Saturday, December 2, 2017

Healthy Habits: When to Get Help for Kids’ Fears, Anxiety

If your child falls and may have a broken arm, you get her or him medical attention. Kids who struggle with schoolwork? You get them academic help such as tutors.

So when your child or a youngster in your care shows signs of mental health issues, please get help right away.

“I’m so relieved.”
Thanks to efforts by health care providers, schools, churches, community organizations and individuals, we are making progress in reducing the stigma of mental health. Yet there are still some perceptions of seeking mental health help for kids we must overcome.

Nearly all parents who seek out mental health services for their children tell me “I’m so relieved. I can’t believe we didn’t do this sooner.”

Why ask for help
Here is some guidance on kids’ mental health:

Even if your child is very young, it’s okay to ask for help. The “he will grow out of it” or “she won’t remember this” approach can cause kids to develop adverse effects and unhealthy ways to cope. Consider the broken arm or academic struggle example. Left without attention, any health issue will likely become worse and more complicated to treat. 

Mental health professionals can use play therapy, even for kids as young as 2 years old, to assess and address issues. Other health professionals use combinations of talking and play therapy to help kids.

How help helps
What if a relative has died or a good friend has moved away and now your child can’t sleep? Or what if your child has a physical medical condition and has many health care appointments for tests and treatments? Now they have a hard time trusting others and become easily agitated and upset. What if children no longer see one of their parents and cry all of the time because they think it’s their fault?

Issues of abandonment and trust are very common in kids, and different children react to each level of trauma in very different ways.

When a child receives services from a trained mental health professional, she or he learns to express and cope with feelings, feel valued and process experiences. This then allows kids to more smoothly move on to other developmental milestones.

Warning signs your child may need professional help
While one of these items may be a phase or a change in development, when there are multiple changes over several weeks or months, it might be time to seek professional help. 

Interactions with others 
Your child has become withdrawn or hyper aware/sensitive for the past three months. Teachers or caregivers also notice distinct behavior changes.

Your child no longer has an appetite when they were eating well before (not just due to being picky) or she or he eats as a way to emotionally console themselves.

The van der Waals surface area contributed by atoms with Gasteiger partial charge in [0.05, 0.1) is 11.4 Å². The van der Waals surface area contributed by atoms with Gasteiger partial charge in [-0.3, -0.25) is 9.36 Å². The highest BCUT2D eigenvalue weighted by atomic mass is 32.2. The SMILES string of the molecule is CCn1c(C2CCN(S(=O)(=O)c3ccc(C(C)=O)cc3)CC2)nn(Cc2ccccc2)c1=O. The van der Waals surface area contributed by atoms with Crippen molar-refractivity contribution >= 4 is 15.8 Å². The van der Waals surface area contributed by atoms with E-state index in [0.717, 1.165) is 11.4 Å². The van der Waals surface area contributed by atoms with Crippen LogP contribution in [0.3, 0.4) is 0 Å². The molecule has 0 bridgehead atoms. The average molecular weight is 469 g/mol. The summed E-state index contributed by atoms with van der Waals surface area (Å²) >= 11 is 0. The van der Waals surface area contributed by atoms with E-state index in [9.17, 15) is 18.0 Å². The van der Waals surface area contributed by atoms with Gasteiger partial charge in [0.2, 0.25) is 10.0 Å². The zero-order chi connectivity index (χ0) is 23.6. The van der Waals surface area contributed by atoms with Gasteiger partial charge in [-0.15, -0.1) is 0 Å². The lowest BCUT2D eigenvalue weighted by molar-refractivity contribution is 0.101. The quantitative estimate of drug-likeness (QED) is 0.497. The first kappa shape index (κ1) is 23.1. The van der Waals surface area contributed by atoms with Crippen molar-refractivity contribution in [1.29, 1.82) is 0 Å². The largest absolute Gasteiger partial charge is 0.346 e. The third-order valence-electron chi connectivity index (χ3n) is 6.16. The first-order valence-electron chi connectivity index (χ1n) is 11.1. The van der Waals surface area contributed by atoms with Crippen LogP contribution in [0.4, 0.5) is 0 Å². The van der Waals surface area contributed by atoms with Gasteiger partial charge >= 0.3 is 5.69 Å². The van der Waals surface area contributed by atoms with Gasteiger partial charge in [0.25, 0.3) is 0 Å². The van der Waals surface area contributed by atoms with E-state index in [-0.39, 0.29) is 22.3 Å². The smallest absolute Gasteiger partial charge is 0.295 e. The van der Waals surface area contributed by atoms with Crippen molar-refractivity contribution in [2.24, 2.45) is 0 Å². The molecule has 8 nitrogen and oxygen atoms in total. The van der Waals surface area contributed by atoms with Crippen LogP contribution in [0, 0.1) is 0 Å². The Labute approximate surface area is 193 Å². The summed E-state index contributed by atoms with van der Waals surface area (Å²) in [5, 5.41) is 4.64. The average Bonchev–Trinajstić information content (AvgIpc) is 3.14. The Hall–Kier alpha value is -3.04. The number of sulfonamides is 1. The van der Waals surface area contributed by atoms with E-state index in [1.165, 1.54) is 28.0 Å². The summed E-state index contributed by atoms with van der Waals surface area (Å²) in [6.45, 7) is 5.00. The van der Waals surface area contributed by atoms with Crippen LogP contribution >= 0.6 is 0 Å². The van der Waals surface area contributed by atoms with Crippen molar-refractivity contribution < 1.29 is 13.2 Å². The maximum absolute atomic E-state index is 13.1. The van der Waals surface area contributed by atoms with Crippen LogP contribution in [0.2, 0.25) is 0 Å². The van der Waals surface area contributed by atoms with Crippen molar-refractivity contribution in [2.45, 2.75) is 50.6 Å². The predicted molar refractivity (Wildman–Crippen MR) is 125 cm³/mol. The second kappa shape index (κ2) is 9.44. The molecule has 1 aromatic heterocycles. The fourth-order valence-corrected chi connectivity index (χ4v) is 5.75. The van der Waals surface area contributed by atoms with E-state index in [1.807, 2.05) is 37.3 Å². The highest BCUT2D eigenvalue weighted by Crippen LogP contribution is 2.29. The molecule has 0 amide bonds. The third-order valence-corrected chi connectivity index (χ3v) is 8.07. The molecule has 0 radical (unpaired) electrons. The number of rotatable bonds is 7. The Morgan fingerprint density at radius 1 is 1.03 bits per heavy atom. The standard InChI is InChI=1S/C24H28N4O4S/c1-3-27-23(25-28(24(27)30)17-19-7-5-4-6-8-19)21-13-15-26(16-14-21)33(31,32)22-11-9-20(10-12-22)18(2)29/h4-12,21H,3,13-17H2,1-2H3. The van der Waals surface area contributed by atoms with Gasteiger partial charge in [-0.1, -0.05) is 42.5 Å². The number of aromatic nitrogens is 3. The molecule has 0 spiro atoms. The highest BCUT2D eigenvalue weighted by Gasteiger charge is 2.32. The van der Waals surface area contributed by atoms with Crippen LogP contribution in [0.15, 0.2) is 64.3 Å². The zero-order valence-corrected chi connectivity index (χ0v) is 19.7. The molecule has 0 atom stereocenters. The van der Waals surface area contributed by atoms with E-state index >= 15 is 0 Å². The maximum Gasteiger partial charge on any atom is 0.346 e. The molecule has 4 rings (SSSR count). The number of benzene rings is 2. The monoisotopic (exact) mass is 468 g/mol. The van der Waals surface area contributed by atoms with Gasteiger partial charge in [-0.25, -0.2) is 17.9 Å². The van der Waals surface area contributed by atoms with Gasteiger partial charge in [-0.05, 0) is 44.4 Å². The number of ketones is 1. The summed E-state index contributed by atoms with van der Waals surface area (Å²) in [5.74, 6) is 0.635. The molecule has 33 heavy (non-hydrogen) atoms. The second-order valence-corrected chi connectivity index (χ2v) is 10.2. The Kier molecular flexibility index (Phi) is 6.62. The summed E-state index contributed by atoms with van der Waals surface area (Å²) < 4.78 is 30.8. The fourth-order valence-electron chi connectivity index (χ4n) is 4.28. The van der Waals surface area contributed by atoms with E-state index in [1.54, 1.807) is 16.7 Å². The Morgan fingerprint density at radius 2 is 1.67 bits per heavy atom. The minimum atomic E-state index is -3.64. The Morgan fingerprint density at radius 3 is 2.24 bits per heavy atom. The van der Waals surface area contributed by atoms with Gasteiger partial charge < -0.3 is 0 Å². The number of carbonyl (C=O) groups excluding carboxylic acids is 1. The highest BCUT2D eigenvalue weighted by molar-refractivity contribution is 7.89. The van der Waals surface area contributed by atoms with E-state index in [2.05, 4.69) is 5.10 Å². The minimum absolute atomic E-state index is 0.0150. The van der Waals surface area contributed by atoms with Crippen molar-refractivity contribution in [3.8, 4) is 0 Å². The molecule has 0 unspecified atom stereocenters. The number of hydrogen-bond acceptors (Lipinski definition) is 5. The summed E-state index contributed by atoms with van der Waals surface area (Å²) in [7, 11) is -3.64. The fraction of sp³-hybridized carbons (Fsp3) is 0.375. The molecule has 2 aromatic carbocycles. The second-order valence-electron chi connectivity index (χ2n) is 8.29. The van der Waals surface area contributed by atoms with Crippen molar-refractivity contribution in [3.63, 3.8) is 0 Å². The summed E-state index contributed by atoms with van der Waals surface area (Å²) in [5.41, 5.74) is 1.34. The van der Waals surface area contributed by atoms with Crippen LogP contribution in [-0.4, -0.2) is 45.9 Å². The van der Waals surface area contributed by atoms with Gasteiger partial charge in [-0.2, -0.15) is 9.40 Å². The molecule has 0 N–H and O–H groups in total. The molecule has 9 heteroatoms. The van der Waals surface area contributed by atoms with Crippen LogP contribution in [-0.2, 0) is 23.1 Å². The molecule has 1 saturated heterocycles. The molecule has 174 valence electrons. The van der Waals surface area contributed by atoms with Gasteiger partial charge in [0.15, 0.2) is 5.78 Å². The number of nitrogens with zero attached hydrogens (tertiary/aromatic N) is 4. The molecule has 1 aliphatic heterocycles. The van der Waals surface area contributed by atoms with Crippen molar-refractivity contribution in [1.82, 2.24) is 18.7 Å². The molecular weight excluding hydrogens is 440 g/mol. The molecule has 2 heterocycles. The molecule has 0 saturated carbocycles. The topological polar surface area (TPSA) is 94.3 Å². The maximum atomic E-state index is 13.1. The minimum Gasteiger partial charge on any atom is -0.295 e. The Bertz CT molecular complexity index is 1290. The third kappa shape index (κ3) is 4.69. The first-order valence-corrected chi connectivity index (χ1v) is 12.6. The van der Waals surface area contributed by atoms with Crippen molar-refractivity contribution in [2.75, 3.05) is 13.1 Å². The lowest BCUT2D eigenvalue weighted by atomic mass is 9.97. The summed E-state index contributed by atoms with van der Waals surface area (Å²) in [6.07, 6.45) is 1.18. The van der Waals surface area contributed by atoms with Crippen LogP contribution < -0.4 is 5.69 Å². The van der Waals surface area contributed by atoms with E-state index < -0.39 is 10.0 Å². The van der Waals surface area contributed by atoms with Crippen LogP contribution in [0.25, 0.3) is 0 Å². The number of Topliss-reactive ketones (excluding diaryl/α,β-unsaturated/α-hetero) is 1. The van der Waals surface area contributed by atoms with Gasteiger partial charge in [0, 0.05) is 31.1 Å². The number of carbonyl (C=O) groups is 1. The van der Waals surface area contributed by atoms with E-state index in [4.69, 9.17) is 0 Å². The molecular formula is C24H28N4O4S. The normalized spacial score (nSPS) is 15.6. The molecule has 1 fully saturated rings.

Your child now struggles to fall or stay asleep for more than a week (when they have been able to sleep regularly before).

Another sign is when these behavior changes cross over to various situations, such as not just lack of energy at daycare or school but also at home and in other situations.

Who to talk to
1. Be sure to honestly answer all questions during well child checkups. Most healthy kid visits and physicals guide you to talk with your little ones’ doctors about mental health as well. 

2. If you have concerns, talk with your child’s main health care provider. Or, find someone in your community who is professionally trained to work with children’s mental and emotional health. You can ask kids’ teachers, day care providers and fellow parents for who to call.
Value of play therapy
This approach is good for kids who are ages 2-10, done with a trained mental health professional. Children don’t communicate the same ways as adults, yet even kids who are too young to talk (or those reluctant to talk) can choose certain toys and play in ways that convey thoughts and feelings. Play allows children to make sense of complicated emotions and gain mastery and understanding about difficult experiences. Play is the language of children and toys are their words. Play is a safe and familiar place to have those experiences. 

There are also many trained professionals who are able to work with adolescents through a combination of talk and play.  

Above all, consider kids’ mental health as important as other aspects of their wellness, and get care if needed.

About the Author: Monica Handlos is a Clinical Social Worker at Pediatric Home Service (PHS), based in Roseville, Minn. She has a Masters degree in Social Work, is a Licensed Independent Clinical Social Worker (LICSW) and is trained in individual therapy, sibling support and experiential play therapy. An independent children’s home health care agency, PHS is dedicated to serving its mission: taking care of the child. This work is done by providing comprehensive pediatric home care services to help kids with medical complexities live as fully as possible – at home, with their families, rather than in the hospital.

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